3
$\begingroup$

Let $x_1,\dots,x_n$ be a set of given vectors in $\mathbb{R}_{+}^d$. Let $c_1,\dots,c_n$ be given positive constants. I am interested in finding the vectors $w_1,\dots,w_n$ in $\mathbb{R}_{+}^d$ that solves the optimization problem \begin{align} \max_{w_1,\dots,w_n}\sum_{i=1}^{n}c_i\frac{\exp(w_i^Tx_i)}{\sum_{j=1}^{n}\exp(w_j^Tx_i)} \end{align} I am not even sure how to start around this and I currently use a out-of-the-box optimization algorithm. Is this type of problem known in literature? What would be some starting point?

$\endgroup$
1
$\begingroup$

Here is an approach which is quite possibly sub-optimal, but I hope it helps.

Let me use a special form of AM-GM inequality (see ``Proofs from the Book'' for a beautiful proof) to get a lower bound on you cost function. Given positive numbers $\{a_1,\cdots, a_n\}$ and positive numbers $\{p_1,\cdots, p_n\}$ such that $\sum^n_{k=1}p_k = 1$, the following is true: $$ p_1a_1+\cdots+p_na_n \geq a_1^{p_1}a_2^{p_2}\cdots a_n^{p_n}. $$ The same applied inequality substituting $a_i = \frac{\exp(w_i^Tx_i)}{\sum_{j=1}^{n}\exp(w_j^Tx_i)}$ and $p_i = \frac{c_1}{\sum^n_{k=1}c_k}$, we get: $$ \sum_{i=1}^{n}\left(\frac{c_1}{\sum^n_{k=1}c_k}\right)\frac{\exp(w_i^Tx_i)}{\sum_{j=1}^{n}\exp(w_j^Tx_i)} = \sum_{i=1}^{n}\tilde{c_i}\frac{\exp(w_i^Tx_i)}{\sum_{j=1}^{n}\exp(w_j^Tx_i)} \geq \prod_{i=1}^n \left(\frac{\exp(w_i^Tx_i)}{\sum_{j=1}^{n}\exp(w_j^Tx_i)}\right)^{\tilde{c_i}}. $$ Maximizing the last term in the last inequalities would serve as a relaxation to the original problem. Towards that end, we maximize instead the $\log$ of the last term, since composing wtth a monotonic function does not change optima. Thus, the relaxed problem is given by (post $\log$): $$ \max_{w_1,\dots,w_n} \left\{\left(\sum^n_{i=1}\tilde{c_i}\left(w_i^Tx_i\right)\right) - \sum^n_{i=1}\tilde{c_i}\log\left(\sum_{j=1}^{n}\exp(w_j^Tx_i)\right)\right\}, ~\mbox{subject to}~ w_i\geq 0~\forall i. $$ The above optimization problem is concave and can be solved easily using CVXPY, or optimizers alike.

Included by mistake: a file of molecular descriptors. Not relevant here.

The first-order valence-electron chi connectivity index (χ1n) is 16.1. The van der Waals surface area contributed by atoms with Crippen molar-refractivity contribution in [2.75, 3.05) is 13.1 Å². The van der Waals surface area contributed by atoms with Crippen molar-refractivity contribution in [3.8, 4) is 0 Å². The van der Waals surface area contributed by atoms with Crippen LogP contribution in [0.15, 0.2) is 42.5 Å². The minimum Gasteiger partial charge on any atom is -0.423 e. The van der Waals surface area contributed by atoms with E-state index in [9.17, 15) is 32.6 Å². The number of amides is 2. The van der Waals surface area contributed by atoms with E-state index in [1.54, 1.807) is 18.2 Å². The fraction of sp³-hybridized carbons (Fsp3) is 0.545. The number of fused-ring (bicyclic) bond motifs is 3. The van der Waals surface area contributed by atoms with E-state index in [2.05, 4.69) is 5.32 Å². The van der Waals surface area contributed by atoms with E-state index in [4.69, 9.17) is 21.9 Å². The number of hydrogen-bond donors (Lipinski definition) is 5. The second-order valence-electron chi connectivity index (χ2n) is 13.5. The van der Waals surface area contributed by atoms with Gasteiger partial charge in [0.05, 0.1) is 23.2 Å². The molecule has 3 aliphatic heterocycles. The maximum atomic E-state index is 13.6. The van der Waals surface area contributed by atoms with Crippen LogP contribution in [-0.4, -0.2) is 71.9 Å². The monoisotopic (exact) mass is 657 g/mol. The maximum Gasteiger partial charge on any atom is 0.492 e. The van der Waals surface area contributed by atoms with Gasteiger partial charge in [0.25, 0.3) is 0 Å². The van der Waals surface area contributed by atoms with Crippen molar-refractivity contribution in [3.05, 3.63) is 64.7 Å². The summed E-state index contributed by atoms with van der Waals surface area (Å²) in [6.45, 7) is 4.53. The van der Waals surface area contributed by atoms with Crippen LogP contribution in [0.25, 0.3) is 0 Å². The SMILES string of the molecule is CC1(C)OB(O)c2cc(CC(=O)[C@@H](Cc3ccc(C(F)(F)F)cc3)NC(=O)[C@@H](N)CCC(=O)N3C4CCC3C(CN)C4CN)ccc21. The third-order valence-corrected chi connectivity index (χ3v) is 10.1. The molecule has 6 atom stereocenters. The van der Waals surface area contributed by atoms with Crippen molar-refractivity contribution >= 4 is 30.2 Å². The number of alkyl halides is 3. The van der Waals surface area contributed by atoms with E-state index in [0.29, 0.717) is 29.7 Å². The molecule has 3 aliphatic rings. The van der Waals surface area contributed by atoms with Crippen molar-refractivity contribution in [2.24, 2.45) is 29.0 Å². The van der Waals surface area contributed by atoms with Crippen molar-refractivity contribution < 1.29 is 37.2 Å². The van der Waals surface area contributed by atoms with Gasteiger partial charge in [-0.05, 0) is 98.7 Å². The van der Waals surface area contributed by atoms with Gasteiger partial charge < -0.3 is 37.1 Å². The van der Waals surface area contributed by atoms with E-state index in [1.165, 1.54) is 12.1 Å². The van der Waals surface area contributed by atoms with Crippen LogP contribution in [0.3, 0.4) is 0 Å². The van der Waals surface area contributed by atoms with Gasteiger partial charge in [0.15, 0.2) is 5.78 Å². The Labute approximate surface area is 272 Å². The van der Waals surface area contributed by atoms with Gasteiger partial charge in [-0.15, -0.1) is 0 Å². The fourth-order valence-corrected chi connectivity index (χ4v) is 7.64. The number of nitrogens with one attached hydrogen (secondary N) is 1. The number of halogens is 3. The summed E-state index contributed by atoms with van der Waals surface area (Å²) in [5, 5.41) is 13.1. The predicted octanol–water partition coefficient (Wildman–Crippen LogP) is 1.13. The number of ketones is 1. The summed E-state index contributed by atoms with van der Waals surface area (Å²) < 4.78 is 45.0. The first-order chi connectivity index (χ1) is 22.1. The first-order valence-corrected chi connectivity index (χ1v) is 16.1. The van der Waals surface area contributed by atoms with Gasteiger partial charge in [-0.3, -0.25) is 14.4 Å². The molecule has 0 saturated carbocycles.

As far as the extent of sub-optimality is concerned, note that $\sum_{i=1}^n c_i$ is a natural upper bound for the cost function. Thus the relaxation gap be at most the difference between $\sum_{i=1}^n c_i$ and the value at the $\arg\max$ of the relaxed problem. Also, if the relaxed problem is unbounded, the original problem is unbounded as well.

$\endgroup$

Your Answer

By clicking “Post Your Answer”, you agree to our terms of service, privacy policy and cookie policy

Not the answer you're looking for? Browse other questions tagged or ask your own question.